By Ovetta Wiggins
Washington Post Staff Writer
Sunday, March 16, 2008
The lawns on Bar Geese Court are neatly manicured, in keeping with the homeowners association rules that the grass be tidy. The spacious homes with brick fronts, glistening Palladian windows and bumped-out family rooms sit stately on quiet cul-de-sacs and winding streets.
The Perrywood subdivision in Upper Marlboro has long been synonymous with the pride and promise of Prince George's County, the nation's wealthiest majority African-American jurisdiction.
Lately, though, this suburban idyll has been afflicted by the same economic forces that have plagued less prosperous communities.
Two of eight homeowners on Bar Geese are in foreclosure, according to RealtyTrac, which documents housing trends. In the past two years, 49 owners in the 1,100-home subdivision have either received notices threatening foreclosure, gone through auction proceedings or had their homes repossessed. Fourteen of those actions occurred in the past four months.
With foreclosures nationwide at a record high in the fourth quarter of 2007, almost 3 percent of homes in predominantly black Perrywood were in foreclosure last year, a figure that is almost double the Prince George's rate and more than three times the state's rate.
Perrywood's story is remarkable, not just for its cluster of defaults or the relative affluence of its residents. It also reflects a troubling national trend: African American homeowners and other minorities are more likely than non-Hispanic white borrowers to be saddled with the subprime loans and adjustable-rate mortgages that put them at greater risk of losing their homes. Black women were five times more likely than white men to receive subprime loans in 2006, a report by the Urban League says.
But the Perrywood story is one of resilience. Owners in default are not walking away or neglecting their properties, as is increasingly happening in California and Florida. Few Perrywood residents even know their neighbors are in financial distress.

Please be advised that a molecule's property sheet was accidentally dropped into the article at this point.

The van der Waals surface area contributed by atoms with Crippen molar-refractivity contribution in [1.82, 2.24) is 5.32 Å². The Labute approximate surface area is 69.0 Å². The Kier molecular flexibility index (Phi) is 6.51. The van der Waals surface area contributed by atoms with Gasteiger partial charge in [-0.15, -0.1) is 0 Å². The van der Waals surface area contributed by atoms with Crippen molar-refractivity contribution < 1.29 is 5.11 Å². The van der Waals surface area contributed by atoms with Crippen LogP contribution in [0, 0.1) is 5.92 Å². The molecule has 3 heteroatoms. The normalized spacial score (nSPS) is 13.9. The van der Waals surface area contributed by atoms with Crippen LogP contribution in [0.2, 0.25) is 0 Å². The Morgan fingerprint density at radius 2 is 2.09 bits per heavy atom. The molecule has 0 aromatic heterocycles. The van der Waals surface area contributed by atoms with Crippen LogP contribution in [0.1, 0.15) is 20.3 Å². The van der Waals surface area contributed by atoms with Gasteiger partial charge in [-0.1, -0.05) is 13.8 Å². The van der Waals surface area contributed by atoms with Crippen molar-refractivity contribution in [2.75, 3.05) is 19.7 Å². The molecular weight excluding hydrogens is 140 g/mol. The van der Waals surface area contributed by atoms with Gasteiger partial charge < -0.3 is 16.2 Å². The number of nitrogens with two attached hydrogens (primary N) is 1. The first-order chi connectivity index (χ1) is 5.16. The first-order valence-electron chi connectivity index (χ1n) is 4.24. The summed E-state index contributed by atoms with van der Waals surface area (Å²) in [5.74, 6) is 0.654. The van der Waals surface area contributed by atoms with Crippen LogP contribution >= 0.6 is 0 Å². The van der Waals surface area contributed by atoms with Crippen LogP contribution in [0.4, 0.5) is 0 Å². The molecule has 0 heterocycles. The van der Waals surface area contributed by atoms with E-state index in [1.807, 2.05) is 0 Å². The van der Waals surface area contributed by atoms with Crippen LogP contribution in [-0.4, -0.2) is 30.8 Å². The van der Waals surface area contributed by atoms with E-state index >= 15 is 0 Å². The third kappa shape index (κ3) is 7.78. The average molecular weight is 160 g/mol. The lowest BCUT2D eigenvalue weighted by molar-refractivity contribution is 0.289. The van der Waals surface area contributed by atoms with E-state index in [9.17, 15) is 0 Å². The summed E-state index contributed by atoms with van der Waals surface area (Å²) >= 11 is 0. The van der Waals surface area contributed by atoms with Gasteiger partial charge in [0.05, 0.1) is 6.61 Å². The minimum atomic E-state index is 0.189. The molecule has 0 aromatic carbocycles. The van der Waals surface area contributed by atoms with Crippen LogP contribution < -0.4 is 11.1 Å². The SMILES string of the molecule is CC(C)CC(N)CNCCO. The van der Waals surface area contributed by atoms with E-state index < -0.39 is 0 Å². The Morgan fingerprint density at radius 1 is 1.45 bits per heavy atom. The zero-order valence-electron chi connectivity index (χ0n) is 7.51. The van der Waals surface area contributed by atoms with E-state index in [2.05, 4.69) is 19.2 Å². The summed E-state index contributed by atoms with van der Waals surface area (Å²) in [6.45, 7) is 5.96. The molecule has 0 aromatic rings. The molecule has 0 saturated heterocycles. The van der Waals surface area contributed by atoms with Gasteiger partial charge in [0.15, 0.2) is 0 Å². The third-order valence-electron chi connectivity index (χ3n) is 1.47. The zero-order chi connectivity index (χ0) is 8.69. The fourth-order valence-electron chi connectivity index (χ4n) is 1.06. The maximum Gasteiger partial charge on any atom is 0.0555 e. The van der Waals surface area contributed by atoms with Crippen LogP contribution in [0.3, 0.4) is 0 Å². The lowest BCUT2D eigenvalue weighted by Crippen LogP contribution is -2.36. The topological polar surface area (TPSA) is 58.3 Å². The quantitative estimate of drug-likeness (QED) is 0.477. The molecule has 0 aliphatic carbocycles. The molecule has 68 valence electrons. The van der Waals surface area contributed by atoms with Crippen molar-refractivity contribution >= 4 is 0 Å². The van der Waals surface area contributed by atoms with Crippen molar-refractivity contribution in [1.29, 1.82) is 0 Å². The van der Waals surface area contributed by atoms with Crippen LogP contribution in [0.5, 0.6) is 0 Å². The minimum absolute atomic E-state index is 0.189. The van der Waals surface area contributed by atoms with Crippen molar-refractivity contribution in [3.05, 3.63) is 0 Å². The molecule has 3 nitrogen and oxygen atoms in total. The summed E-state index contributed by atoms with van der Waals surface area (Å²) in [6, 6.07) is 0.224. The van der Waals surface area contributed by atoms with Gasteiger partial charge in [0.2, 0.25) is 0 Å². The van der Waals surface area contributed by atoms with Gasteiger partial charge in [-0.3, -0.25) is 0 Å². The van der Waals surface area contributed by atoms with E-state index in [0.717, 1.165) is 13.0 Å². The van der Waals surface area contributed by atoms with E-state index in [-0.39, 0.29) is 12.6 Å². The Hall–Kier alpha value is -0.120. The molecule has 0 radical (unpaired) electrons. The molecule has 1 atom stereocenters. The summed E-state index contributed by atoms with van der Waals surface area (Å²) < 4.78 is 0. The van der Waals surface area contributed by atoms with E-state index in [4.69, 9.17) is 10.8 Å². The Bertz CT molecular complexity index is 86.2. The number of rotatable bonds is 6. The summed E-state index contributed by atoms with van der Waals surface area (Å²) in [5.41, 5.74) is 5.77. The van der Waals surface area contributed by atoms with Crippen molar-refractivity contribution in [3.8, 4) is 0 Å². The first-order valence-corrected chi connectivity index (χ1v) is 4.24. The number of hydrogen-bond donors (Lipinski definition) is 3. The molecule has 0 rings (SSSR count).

"Don't let the green grass and pretty houses fool you," Kimberly Mitchell, who is facing foreclosure, told her young son as they drove through their neighborhood. "America puts a pretty face on it."Falling Behind Each Month
When Mitchell, 38, first saw the townhouse on Whistling Duck Drive, she knew she had found her next home.
The three-story house with a brick front and entry set off by white columns offered plenty of space and was close to a good school. Mitchell, a single mother, bought the house eight years ago for $200,000 and took out a fixed-rate mortgage with a 7 percent interest rate. It was her first house, and, as a young woman earning $90,000 a year at a job in sales, she was proud of it.
"It took us over a year, every time we turned the doorknob, to stop crying," she said.
Longing for a chance to start her own business and spend more time with her son, Mitchell left her corporate job in 2002 and started a day-care center in her home. The day-care business and finances were fine, she said, until she decided to refinance her home in 2005 and tap its equity to consolidate bills. Her loan officer steered her to an 8 percent adjustable-rate mortgage, assuring her that she could refinance later and return to a fixed-rate interest loan.
Mitchell said her monthly payment jumped by $300 a month, and she quickly fell behind. She later learned that her property taxes of more than $3,000 a year were no longer a part of her mortgage payments. In October, her rate will increase to more than 10 percent.
Mitchell recently discussed a letter she received from her lender that threatened foreclosure and the anger she feels about what she considers an "unscrupulous loan." She acknowledged that she was too trusting and did not read all the paperwork, which she regrets.
Now she is stuck.
"When you call a refinance company, they base it on your credit score," Mitchell said, adding that her credit is not good. "It's a no-win situation."
She said she doubted her neighbors were aware of her situation, which she does not discuss.
Fighting back tears, Mitchell described the stress she has endured. She said she and her son have resorted to eating noodles and peanut butter and jelly sandwiches several times a week to save money.
"I don't know the last time I got eight hours of straight sleep," she said. "I just feel robbed."Many Subprime Loans
In Perrywood, where recent list prices ranged from $329,900 for a townhouse to $679,000 for a detached house, dozens of Mitchell's neighbors are facing similar financial woes. Several residents listed on RealtyTrac's foreclosure records would not answer their doors to a reporter or return phone calls. Most who did talk did not want their names published.
"People are suffering in silence," said state Sen. Ulysses Currie (D-Prince George's), who represents Perrywood. "They get behind in the payments, go into denial, feel like it's not happening."